Arduino Forum

Using Arduino => Avrdude, stk500, Bootloader issues => Topic started by: baldstephan on Mar 17, 2018, 05:27 pm

Title: handwriten code will not compile
Post by: baldstephan on Mar 17, 2018, 05:27 pm

I don't get it !

this is what I wrote:


//example 01   : blinking LED


const int LED = 13            // LED conected to
                             //  digital pin 13
   
void setup() {                         

pinMode(LED, OUTPUT);     //  sets the digital
                              //  as output
}

,void loop()
{
  didgitawrite(LED, HIGH);     // turns the LED on
  delay(1000);                 // waits for one second
  didgitalwrite(LED, LOW);     // turns the LED off
  delay(1000);                 // waits for one second
   
}
                   


this is the error msg.


sketch_mar16a:7: error: expected ',' or ';' before 'void'

 void setup() {                         

 ^

sketch_mar16a:13: error: expected unqualified-id before ',' token

 ,void loop()

 ^

sketch_mar16a:13: error: expected unqualified-id before 'void'

 ,void loop()

  ^

exit status 1
expected ',' or ';' before 'void'

Thanks for the help!
Title: Re: handwriten code will not compile
Post by: sterretje on Mar 17, 2018, 05:33 pm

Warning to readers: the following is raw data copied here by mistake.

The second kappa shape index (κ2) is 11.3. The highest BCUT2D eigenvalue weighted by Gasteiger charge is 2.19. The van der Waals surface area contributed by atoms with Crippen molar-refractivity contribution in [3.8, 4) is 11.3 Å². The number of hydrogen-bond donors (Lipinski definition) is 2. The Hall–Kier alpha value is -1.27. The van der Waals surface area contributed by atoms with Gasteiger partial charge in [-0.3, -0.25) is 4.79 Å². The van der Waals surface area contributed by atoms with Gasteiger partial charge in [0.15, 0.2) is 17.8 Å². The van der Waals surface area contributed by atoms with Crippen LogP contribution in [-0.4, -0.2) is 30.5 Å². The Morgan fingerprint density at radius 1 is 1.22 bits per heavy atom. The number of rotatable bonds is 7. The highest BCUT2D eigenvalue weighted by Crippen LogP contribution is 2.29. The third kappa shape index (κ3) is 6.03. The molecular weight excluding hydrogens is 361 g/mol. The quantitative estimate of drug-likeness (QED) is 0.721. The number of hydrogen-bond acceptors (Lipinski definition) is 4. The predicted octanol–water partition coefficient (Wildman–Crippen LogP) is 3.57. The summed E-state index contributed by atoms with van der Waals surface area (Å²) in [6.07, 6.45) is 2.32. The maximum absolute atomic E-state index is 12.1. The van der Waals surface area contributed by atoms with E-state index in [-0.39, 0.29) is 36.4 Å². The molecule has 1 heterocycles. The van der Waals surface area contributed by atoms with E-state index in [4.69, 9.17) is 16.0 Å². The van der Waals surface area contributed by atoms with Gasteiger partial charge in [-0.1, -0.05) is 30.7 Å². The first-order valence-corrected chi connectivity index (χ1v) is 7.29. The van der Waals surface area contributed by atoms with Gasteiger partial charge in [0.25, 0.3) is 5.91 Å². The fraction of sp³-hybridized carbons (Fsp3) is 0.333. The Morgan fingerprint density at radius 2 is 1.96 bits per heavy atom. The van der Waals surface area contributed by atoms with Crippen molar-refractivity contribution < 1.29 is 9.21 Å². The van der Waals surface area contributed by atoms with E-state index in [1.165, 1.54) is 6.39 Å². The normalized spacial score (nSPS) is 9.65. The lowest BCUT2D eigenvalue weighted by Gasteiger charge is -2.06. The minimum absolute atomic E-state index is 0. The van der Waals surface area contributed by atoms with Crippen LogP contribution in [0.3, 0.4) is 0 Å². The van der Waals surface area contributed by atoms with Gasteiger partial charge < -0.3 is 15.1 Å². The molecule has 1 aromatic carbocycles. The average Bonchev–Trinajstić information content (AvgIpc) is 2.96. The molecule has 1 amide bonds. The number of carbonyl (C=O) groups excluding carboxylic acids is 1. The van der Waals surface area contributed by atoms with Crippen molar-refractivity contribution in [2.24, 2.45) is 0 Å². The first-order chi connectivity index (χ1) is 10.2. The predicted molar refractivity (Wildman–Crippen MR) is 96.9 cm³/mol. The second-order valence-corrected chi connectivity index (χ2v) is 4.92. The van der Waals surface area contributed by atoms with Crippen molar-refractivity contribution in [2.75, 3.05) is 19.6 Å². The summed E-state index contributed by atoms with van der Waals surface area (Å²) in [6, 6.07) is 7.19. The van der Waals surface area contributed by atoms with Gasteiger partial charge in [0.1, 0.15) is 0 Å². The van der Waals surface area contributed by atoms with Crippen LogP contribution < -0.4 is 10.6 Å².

You have a comma before before void loop()

Next time please use code tags when posting code
Type [code]
Paste your code after that
Type [/code] after that
Title: Re: handwriten code will not compile
Post by: pert on Mar 17, 2018, 05:34 pm
Code: [Select]
sketch_mar16a:7: error: expected ',' or ';' before 'void'

 void setup() {                        

 ^

It's because you forgot the semicolon at the end of this line:
Code: [Select]
const int LED = 13    
Title: Re: handwriten code will not compile
Post by: larryd on Mar 17, 2018, 05:39 pm
Before writing any Arduino code, review the examples in the IDE to see how things are done.

You cannot invent your own syntax and expect things to work.



.
Title: Re: handwriten code will not compile
Post by: DrAzzy on Mar 17, 2018, 10:49 pm
Also, read those errors - they tell you where the compiler notices the problem, and for problems like this, the error is pretty clear...